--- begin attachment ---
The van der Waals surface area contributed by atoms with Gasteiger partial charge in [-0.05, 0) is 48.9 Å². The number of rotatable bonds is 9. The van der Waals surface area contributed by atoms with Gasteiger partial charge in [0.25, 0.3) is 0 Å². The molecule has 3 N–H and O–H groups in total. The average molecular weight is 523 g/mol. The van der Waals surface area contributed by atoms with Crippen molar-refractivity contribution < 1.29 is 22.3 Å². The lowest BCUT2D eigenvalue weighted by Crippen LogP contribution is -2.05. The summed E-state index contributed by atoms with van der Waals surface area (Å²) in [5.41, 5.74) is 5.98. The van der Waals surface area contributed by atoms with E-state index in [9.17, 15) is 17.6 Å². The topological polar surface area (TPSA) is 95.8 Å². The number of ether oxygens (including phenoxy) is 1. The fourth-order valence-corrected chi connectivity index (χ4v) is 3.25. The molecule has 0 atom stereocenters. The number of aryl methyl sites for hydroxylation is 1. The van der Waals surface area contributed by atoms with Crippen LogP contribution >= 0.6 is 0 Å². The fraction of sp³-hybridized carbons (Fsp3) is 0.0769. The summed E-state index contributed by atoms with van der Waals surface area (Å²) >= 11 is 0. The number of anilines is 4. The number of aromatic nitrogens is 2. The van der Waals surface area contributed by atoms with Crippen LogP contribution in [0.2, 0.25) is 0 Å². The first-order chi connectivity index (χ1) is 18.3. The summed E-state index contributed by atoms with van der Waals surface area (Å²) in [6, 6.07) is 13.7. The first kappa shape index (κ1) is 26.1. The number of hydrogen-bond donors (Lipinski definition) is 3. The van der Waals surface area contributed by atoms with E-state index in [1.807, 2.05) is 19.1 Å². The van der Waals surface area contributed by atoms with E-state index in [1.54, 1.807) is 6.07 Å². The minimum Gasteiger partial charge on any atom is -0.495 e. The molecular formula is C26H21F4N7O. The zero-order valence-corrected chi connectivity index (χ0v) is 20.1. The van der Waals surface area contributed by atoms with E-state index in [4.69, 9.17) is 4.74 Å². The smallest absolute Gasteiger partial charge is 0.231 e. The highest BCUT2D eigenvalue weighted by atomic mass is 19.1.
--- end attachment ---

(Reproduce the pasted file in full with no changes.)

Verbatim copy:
The van der Waals surface area contributed by atoms with Gasteiger partial charge in [-0.05, 0) is 48.9 Å². The number of rotatable bonds is 9. The van der Waals surface area contributed by atoms with Gasteiger partial charge in [0.25, 0.3) is 0 Å². The molecule has 3 N–H and O–H groups in total. The average molecular weight is 523 g/mol. The van der Waals surface area contributed by atoms with Crippen molar-refractivity contribution < 1.29 is 22.3 Å². The lowest BCUT2D eigenvalue weighted by Crippen LogP contribution is -2.05. The summed E-state index contributed by atoms with van der Waals surface area (Å²) in [5.41, 5.74) is 5.98. The van der Waals surface area contributed by atoms with E-state index in [9.17, 15) is 17.6 Å². The topological polar surface area (TPSA) is 95.8 Å². The number of ether oxygens (including phenoxy) is 1. The fourth-order valence-corrected chi connectivity index (χ4v) is 3.25. The molecule has 0 atom stereocenters. The number of aryl methyl sites for hydroxylation is 1. The van der Waals surface area contributed by atoms with Crippen LogP contribution >= 0.6 is 0 Å². The fraction of sp³-hybridized carbons (Fsp3) is 0.0769. The summed E-state index contributed by atoms with van der Waals surface area (Å²) >= 11 is 0. The number of anilines is 4. The number of aromatic nitrogens is 2. The van der Waals surface area contributed by atoms with Crippen LogP contribution in [0.2, 0.25) is 0 Å². The first-order chi connectivity index (χ1) is 18.3. The summed E-state index contributed by atoms with van der Waals surface area (Å²) in [6, 6.07) is 13.7. The first kappa shape index (κ1) is 26.1. The number of hydrogen-bond donors (Lipinski definition) is 3. The van der Waals surface area contributed by atoms with E-state index in [1.807, 2.05) is 19.1 Å². The van der Waals surface area contributed by atoms with E-state index in [1.54, 1.807) is 6.07 Å². The minimum Gasteiger partial charge on any atom is -0.495 e. The molecular formula is C26H21F4N7O. The zero-order valence-corrected chi connectivity index (χ0v) is 20.1. The van der Waals surface area contributed by atoms with E-state index in [4.69, 9.17) is 4.74 Å². The smallest absolute Gasteiger partial charge is 0.231 e. The highest BCUT2D eigenvalue weighted by atomic mass is 19.1.